Fetishizing the Anti-Hero not only an already over used trope, but harmful?

Look at how the Anti-Hero has becomes so popular in television (Breaking Bad, Sons of Anarchy, True Detective, Mad Men etc.). Was it original when the fad started? Is it for sure over used now? But most importantly is the ANTI part of Anti-hero being pronounced enough for audiences? Are audiences and fandoms still glorifying and cheering for the anti-hero? Are people pro Walter White? Or are they reading the text and realizing Walter White is a terrible person and deserves a cruel ending? There seems to be a fetish of anti-heroes on TV and it could be a harmful obsession.

  • An anti hero is essentially a hero without almost any morals to their character. Sadly people just find blue blooded heroes like Superman and Cyclops from the X-Men boring, which is a shame because blue blooded heroes are important to have. They show us that we can do good without having to cross a line. – Aaron Hatch 9 years ago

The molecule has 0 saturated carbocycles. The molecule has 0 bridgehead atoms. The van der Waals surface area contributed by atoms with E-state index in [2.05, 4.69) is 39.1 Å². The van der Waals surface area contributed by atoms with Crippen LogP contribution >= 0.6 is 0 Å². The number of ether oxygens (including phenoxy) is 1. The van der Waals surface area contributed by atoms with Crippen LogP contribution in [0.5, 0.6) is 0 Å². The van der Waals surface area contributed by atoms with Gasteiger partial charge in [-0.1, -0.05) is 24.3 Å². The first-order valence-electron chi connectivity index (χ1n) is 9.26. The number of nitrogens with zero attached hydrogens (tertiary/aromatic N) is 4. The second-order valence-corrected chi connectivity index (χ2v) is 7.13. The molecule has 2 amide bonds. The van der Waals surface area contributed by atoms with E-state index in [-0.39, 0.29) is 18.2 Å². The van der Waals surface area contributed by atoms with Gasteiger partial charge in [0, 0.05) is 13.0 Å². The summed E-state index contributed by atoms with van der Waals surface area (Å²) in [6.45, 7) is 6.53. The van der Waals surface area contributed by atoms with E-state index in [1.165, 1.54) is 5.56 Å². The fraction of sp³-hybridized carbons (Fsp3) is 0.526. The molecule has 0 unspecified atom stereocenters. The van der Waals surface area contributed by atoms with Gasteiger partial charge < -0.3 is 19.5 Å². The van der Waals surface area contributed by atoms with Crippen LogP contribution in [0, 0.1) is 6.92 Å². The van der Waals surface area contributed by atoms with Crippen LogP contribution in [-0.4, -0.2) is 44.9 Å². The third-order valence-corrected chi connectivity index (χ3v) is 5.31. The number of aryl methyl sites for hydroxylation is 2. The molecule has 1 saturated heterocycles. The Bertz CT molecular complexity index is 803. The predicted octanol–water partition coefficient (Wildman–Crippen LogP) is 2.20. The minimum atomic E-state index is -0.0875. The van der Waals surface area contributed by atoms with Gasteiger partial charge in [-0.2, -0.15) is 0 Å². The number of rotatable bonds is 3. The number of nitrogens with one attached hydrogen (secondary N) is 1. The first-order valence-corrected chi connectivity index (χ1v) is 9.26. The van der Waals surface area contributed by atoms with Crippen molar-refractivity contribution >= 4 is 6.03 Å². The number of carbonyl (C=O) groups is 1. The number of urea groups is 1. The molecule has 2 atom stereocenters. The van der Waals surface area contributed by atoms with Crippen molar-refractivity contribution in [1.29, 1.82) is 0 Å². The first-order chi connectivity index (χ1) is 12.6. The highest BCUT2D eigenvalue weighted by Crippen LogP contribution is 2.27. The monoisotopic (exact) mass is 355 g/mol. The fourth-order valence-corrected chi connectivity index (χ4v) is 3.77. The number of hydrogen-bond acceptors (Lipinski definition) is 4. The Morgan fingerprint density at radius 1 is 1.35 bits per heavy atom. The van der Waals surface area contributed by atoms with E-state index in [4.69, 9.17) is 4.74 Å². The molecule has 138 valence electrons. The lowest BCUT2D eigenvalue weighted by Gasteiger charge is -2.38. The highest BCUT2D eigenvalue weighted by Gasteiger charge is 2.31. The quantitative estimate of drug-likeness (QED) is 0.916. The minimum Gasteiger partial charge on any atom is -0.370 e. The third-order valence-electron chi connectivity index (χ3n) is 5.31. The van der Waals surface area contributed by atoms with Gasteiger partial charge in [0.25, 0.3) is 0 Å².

• In my opinion, Walter White should not be considered an anti-hero. He is a straight up villain by the end. being the protagonist does make the character a hero. A protagonist can have evil intentions, like Louis Bloom from NIghtcrawler. Too often, people confuse villain protagonists with anti-heroes, and yes, it can be harmful when it comes to viewer accountability. The allure of most anti-heroes, like Gregory House, Spike (Buffy the Vampire Slayer), and Deadpool, are that they are more emotionally accessible to most audiences. Sometimes people identify with an unsavory character more than they'd like to let on. The anti-heroes you are attracted to says a lot about you as a person. – HannahMeholick 9 years ago

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